The imposition of such obligations around the issue of human rights is a significant development because it sets a clear expectation as to the investor's behaviour. It is therefore critical that these instruments enter into force, as their inclusion will help to alleviate concerns about the unequal distribution of obligations between investor and state in traditional BITs.

Settling the conflict between investor protection and public interest issues

There has been a persisting debate over whether host countries should give preference to their international obligation of (1) protecting their foreign investors, or (2) pursuing public interest issues, like human rights and environmental concerns. This question has emerged in several disputes, and arbitral tribunals have often been faced with a dilemma on the same. This can be witnessed in the decision presented in Santa Elena v. Costa Rica, on one hand and Methanex Corp. v. United States on the other. In the former, the ICSID Tribunal was reluctant to assign special significance to the goal of environmental protection. The ruling was therefore chastised for turning a blind eye to the increasing international efforts at making environmental protection a common goal. In the latter, the tribunal ruled that the state imposed ban was non-discriminatory and for public purpose as it was based on scientific reports to protect the environment, and to prevent contamination of drinking water. It was therefore, not an expropriation and thus was not compensable. This reflects the inherent uncertainty associated with the decisions of tribunals. In this regard, the provisions of the Nigeria-Morocco BIT can be seen as an attempt to resolve the debate as it moves towards finding the right balance between protecting foreign investment and regulating the economy.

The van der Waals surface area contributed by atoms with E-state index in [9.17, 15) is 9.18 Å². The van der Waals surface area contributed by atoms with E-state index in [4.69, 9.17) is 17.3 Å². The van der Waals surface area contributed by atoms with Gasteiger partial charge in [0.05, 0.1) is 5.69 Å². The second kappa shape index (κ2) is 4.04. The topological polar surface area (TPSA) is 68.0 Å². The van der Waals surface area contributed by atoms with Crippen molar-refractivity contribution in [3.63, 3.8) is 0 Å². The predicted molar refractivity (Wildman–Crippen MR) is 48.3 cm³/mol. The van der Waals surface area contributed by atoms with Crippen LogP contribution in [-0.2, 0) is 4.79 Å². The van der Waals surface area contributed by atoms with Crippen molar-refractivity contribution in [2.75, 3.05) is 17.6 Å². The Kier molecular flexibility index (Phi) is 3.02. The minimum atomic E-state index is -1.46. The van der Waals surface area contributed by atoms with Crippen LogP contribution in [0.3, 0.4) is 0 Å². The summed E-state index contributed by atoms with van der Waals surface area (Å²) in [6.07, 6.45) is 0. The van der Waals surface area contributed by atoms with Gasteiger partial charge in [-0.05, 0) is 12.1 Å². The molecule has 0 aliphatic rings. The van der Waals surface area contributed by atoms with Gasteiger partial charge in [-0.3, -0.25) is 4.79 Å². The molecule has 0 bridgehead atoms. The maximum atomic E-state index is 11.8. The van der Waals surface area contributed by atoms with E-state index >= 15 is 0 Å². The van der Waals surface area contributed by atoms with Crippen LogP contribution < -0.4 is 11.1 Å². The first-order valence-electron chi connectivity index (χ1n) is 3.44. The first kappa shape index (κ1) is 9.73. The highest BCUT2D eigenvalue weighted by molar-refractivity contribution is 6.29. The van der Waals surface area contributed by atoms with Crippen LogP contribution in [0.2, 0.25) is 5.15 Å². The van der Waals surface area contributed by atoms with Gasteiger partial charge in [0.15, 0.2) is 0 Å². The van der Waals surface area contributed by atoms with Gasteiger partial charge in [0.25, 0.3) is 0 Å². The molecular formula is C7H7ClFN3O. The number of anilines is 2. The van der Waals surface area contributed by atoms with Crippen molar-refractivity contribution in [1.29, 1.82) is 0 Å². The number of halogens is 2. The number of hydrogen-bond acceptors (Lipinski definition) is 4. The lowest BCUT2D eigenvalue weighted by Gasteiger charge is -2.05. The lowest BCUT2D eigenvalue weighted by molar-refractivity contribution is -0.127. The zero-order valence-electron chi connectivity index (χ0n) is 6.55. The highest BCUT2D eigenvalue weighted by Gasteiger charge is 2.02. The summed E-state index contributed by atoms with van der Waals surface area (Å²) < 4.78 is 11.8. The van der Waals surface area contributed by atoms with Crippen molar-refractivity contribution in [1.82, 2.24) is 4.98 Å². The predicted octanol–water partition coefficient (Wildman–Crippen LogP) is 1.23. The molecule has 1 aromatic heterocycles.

Bridging the gap through regulatory discretion